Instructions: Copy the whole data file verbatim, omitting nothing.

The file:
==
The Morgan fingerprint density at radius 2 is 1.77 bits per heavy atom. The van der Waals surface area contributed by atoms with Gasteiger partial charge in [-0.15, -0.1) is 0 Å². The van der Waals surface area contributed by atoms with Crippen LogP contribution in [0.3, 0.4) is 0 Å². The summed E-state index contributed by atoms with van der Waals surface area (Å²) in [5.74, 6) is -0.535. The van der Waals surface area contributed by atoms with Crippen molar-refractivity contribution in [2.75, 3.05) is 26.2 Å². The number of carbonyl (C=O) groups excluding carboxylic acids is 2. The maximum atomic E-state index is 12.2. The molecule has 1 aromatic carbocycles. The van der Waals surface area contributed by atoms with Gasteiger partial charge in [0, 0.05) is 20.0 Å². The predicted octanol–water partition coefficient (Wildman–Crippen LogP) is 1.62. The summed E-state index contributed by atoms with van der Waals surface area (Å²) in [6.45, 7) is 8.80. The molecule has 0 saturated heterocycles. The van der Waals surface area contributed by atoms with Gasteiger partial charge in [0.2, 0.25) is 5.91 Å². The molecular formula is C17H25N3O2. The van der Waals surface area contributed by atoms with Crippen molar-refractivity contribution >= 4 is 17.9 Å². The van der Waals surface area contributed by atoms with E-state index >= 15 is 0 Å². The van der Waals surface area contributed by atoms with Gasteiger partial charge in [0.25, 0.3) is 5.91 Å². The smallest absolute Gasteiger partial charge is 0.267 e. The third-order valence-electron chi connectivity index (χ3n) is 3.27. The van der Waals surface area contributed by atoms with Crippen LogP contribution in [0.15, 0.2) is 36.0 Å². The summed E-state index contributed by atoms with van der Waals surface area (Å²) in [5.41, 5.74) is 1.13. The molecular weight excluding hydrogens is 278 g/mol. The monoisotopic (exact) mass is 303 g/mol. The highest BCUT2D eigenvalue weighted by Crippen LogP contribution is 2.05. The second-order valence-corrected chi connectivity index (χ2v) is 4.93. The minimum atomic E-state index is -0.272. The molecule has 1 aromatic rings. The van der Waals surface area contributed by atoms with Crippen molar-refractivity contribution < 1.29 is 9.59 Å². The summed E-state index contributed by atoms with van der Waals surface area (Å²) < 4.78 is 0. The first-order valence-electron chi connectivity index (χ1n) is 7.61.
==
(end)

The Morgan fingerprint density at radius 2 is 1.77 bits per heavy atom. The van der Waals surface area contributed by atoms with Gasteiger partial charge in [-0.15, -0.1) is 0 Å². The van der Waals surface area contributed by atoms with Crippen LogP contribution in [0.3, 0.4) is 0 Å². The summed E-state index contributed by atoms with van der Waals surface area (Å²) in [5.74, 6) is -0.535. The van der Waals surface area contributed by atoms with Crippen molar-refractivity contribution in [2.75, 3.05) is 26.2 Å². The number of carbonyl (C=O) groups excluding carboxylic acids is 2. The maximum atomic E-state index is 12.2. The molecule has 1 aromatic carbocycles. The van der Waals surface area contributed by atoms with Gasteiger partial charge in [0, 0.05) is 20.0 Å². The predicted octanol–water partition coefficient (Wildman–Crippen LogP) is 1.62. The summed E-state index contributed by atoms with van der Waals surface area (Å²) in [6.45, 7) is 8.80. The molecule has 0 saturated heterocycles. The van der Waals surface area contributed by atoms with Gasteiger partial charge in [0.2, 0.25) is 5.91 Å². The molecular formula is C17H25N3O2. The van der Waals surface area contributed by atoms with Crippen molar-refractivity contribution >= 4 is 17.9 Å². The van der Waals surface area contributed by atoms with E-state index >= 15 is 0 Å². The van der Waals surface area contributed by atoms with Gasteiger partial charge in [0.25, 0.3) is 5.91 Å². The smallest absolute Gasteiger partial charge is 0.267 e. The third-order valence-electron chi connectivity index (χ3n) is 3.27. The van der Waals surface area contributed by atoms with Crippen LogP contribution in [0.15, 0.2) is 36.0 Å². The summed E-state index contributed by atoms with van der Waals surface area (Å²) in [5.41, 5.74) is 1.13. The molecular weight excluding hydrogens is 278 g/mol. The monoisotopic (exact) mass is 303 g/mol. The highest BCUT2D eigenvalue weighted by Crippen LogP contribution is 2.05. The second-order valence-corrected chi connectivity index (χ2v) is 4.93. The minimum atomic E-state index is -0.272. The molecule has 1 aromatic rings. The van der Waals surface area contributed by atoms with Crippen molar-refractivity contribution < 1.29 is 9.59 Å². The summed E-state index contributed by atoms with van der Waals surface area (Å²) < 4.78 is 0. The first-order valence-electron chi connectivity index (χ1n) is 7.61.